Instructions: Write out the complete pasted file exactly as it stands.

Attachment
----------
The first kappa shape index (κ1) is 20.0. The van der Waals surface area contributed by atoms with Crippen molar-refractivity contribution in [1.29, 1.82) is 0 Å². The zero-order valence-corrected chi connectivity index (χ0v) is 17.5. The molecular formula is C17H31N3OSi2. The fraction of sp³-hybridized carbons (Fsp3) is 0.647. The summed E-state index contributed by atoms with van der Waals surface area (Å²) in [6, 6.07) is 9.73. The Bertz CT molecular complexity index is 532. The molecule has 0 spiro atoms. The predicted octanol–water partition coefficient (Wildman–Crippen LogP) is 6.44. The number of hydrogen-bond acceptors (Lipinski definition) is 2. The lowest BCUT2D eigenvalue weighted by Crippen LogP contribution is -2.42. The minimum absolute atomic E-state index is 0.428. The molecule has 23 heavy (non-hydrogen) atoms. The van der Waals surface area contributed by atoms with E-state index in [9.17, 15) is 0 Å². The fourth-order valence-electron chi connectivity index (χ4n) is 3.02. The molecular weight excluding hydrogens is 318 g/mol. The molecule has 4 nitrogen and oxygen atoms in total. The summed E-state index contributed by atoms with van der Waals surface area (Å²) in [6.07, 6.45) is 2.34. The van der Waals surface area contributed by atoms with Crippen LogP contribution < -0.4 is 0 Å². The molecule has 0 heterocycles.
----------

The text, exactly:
The first kappa shape index (κ1) is 20.0. The van der Waals surface area contributed by atoms with Crippen molar-refractivity contribution in [1.29, 1.82) is 0 Å². The zero-order valence-corrected chi connectivity index (χ0v) is 17.5. The molecular formula is C17H31N3OSi2. The fraction of sp³-hybridized carbons (Fsp3) is 0.647. The summed E-state index contributed by atoms with van der Waals surface area (Å²) in [6, 6.07) is 9.73. The Bertz CT molecular complexity index is 532. The molecule has 0 spiro atoms. The predicted octanol–water partition coefficient (Wildman–Crippen LogP) is 6.44. The number of hydrogen-bond acceptors (Lipinski definition) is 2. The lowest BCUT2D eigenvalue weighted by Crippen LogP contribution is -2.42. The minimum absolute atomic E-state index is 0.428. The molecule has 23 heavy (non-hydrogen) atoms. The van der Waals surface area contributed by atoms with E-state index in [9.17, 15) is 0 Å². The fourth-order valence-electron chi connectivity index (χ4n) is 3.02. The molecular weight excluding hydrogens is 318 g/mol. The molecule has 4 nitrogen and oxygen atoms in total. The summed E-state index contributed by atoms with van der Waals surface area (Å²) in [6.07, 6.45) is 2.34. The van der Waals surface area contributed by atoms with Crippen LogP contribution < -0.4 is 0 Å². The molecule has 0 heterocycles.